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Polish community profile

Information about the Polish community in Victoria including where they live and when they arrived, languages spoken, English language proficiency, religions and significant dates.

These profiles are of Victorian communities, using the best available data we have from the 2021 Australian Census.

The Census defines ancestry as the cultural or ethnic group you most identify with.

We acknowledge that the profiles are not definitive. There are limitations and challenges in assigning ancestry or ethnicity to a specific ‘community’, especially as defined by geographical borders.


The Polish community is well established in Victoria, with Polish–born people settling in large numbers during the Victorian gold rush period (1850s). Many of these people were political refugees and well educated, finding work as engineers, teachers, and businesspeople.

The second wave of migration occurred after World War II. The aftermath of the war brought a significant number of Poles and Polish Jews to Australia as Displaced Persons. As a result, the Polish community increased five–fold in Victoria between 1947 and 1954.

During the late 1950s and early 1960s, many more Polish people arrived through the Family Reunion Program. In the 1980s, the population increased due to Poland's unstable political and economic situation. After this, the number of Polish arrivals in Victoria slowly decreased after 1990 due to some return migration and the lack of new arrivals.

Polish community

The Polish community in Victoria is the second largest in Australia. There are 62,568 people in Victoria who have Polish ancestries, of which 14,202 were born in Poland.

The gender breakdown for the Polish community is:

  • male: 29,567 (47.3%)
  • female: 33,001 (52.7%).

The largest cohorts are aged between 65 years and over (24.5%) and 35–44 (16.3%).

Insights for communication and engagement

The following are some key insights from the data when communicating and engaging with the Polish community:

  • The Polish community is an established one, with many people arriving between 1981–1990.
  • The community has high levels of English language proficiency and may therefore understand information or resources in English. It is worth noting there are still many in the community who may require in–language information, resources or in-person support, particularly more recent arrivals and older people.
  • Write in plain language. Use plain words, short sentences, headings, lists and other design elements to make information clear.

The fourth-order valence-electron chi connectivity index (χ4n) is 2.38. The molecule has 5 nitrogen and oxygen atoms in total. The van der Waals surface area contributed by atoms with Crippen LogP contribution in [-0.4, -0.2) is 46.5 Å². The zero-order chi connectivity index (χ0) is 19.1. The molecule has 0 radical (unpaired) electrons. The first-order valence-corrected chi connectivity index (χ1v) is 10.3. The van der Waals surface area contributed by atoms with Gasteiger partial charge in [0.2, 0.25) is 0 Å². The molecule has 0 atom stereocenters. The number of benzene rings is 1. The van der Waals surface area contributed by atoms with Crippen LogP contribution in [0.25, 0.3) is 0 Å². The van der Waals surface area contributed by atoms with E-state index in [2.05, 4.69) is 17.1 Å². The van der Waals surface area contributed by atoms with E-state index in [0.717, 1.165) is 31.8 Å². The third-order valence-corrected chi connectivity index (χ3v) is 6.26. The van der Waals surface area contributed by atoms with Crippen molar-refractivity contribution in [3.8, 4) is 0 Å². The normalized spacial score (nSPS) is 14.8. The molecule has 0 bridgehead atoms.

• Radio and print may help reach the many Polish people who live in Victoria.
  • For placed–based activities, the south–eastern suburbs are where the majority of the community lives.

For more insights about communicating with multicultural audiences, read the:

Better practice guide for multicultural communications
PDF 3.35 MB
(opens in a new window)
Better practice guide for multicultural communications - accessible version
Word 2.33 MB
(opens in a new window)


Many people in the Polish community live in Melbourne’s south–eastern suburbs.

The City of Glen Eira is home to one of the largest Polish communities in Victoria with 6,226 people. The City of Casey is next with 2,949 people.

The following 10 local government areas have the largest Polish communities.

Local government areaPopulation
Glen Eira6,226
City of Greater Geelong2,877
Port Phillip2,047

Poland–born population

The statistics below focus on people living in Victoria who were born in Poland. This will be referred to as the ‘Poland–born population’.


The top languages spoken by the Poland–born population in Victoria are:

  • Polish (9,288)
  • English (4,228).

English language proficiency

The Poland–born population in Victoria has high levels of English language proficiency:

  • 60% of the population say they speak English ‘very well’ or ‘well’.
  • 9.6% of the population say they speak English ‘not well’ or ‘not at all’.
  • 29.8% of the population say they speak English only.


The Poland–born population identify with the following religions.

  • Catholicism (65.1%)
  • Judaism (5.8%)
  • Seventh–day Adventist (1.8%).
  • no religion (18.3%).

Years of arrival

There are three significant periods of arrival for the Poland–born community: 1971–1980, 1981–1990 and 1991–2000. Most of the Poland–born population in Victoria arrived in these three periods.

Year of arrivalNumber of arrivalsPercentage


In Polish culture, names usually follow this order: [Given name] [Family Name]. Many Polish given names have Slavic roots and have an added suffix (such as –ek or –uś) to create an informal nickname. For example, Jan may be called Janek. Most Polish family names are passed on from the father’s side of the family and usually end in a suffix, such as ‘-SKI’ or ‘–WICZ.’ Polish family names can also reflect a place of residence or birth or based on a nickname surrounding an occupation or character description.

Significant dates

The following are some key dates of significance:

  • Epiphany – 6 January
  • Easter – varies each year
  • Labour Day – 1 May
  • All Saints’ Day– 1 November
  • Independence Day – 11 November
  • St Nicholas Day – 6 December
  • Christmas – 25 December.

Sources of information

  • Australian Bureau of Statistics 2021 Census Country of birth QuickStats
  • SBS Cultural Atlas
  • Encyclopedia of Melbourne (School of Historical Studies at the University of Melbourne, in association with The University of Melbourne's eScholarship Research Centre)
  • Museums Victoria.